A chromosomal microarray (CMA) is a test that can be done to look for specific kinds of chromosome changes called microdeletions and microduplications.
Much like a traditional chromosome analysis, CMA generally looks at all 23 pairs of chromosomes. While the chromosome analysis is looking for large changes (extra or missing pieces of chromosomes, or extra or missing whole chromosomes), the CMA testing can look for much smaller missing or extra pieces of chromosome material.
It can be difficult to understand how each test is similar and different, so let’s look at it a different way. Imagine a bookshelf full of books. A traditional chromosome analysis would be like looking at the shelf, and figuring out if there are any extra or missing books, or if the books or in the wrong order. CMA testing would be like taking a book off of the shelf and looking through it to see if there are any missing or extra pages. Traditional chromosome analysis can find large differences, while CMA can take a more in-depth look.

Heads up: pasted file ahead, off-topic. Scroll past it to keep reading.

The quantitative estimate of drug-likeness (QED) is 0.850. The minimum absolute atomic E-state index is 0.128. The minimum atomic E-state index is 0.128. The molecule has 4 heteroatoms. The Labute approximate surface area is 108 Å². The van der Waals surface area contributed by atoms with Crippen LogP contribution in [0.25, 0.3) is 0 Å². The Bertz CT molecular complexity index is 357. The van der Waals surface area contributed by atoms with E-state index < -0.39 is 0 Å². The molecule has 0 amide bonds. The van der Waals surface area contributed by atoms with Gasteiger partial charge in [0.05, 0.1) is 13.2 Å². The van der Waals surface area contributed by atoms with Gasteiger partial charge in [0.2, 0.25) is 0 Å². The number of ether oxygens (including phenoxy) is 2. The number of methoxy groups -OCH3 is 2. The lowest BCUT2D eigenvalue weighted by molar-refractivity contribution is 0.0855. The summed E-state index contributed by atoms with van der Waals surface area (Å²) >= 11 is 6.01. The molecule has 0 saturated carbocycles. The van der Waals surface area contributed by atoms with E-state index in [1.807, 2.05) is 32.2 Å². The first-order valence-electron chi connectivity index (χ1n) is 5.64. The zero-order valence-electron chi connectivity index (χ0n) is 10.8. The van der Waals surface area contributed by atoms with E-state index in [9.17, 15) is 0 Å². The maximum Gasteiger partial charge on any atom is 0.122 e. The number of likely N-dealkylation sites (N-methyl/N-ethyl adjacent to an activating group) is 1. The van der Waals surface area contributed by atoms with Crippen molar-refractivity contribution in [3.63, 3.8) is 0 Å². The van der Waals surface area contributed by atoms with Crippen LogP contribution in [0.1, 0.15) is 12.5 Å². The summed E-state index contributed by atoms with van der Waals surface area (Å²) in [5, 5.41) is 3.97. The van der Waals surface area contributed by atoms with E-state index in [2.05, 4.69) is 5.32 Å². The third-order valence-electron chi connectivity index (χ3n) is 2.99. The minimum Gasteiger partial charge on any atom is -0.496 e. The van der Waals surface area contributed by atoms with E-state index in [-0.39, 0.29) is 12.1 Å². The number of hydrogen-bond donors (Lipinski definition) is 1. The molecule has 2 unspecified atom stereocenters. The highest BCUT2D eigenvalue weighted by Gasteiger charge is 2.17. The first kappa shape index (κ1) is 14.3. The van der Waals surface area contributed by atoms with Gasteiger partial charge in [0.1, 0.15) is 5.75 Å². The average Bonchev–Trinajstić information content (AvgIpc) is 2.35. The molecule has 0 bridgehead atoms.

CMA testing can be done for a number of reasons, including for children and adults who may have an underlying genetic condition, but it’s not clear what that genetic condition is. Each genetic condition is related to specific genes. If we have an idea of what genetic condition someone might have, then we can offer them testing that is more targeted to what we think is most likely causing it. If someone has health issues that could have a genetic cause but are not specific (some examples may include developmental and intellectual delays, or autism spectrum disorder), CMA testing may be used to take a wider look at a patient’s chromosomes to try to determine if an underlying genetic cause can be found.
CMA testing can also be done during pregnancy; click here to read more.
Because test results from CMA testing may not necessarily be straightforward, it is important to talk with healthcare provider who is familiar with CMA testing who can explain more about the risks, benefits, and limitations of the testing.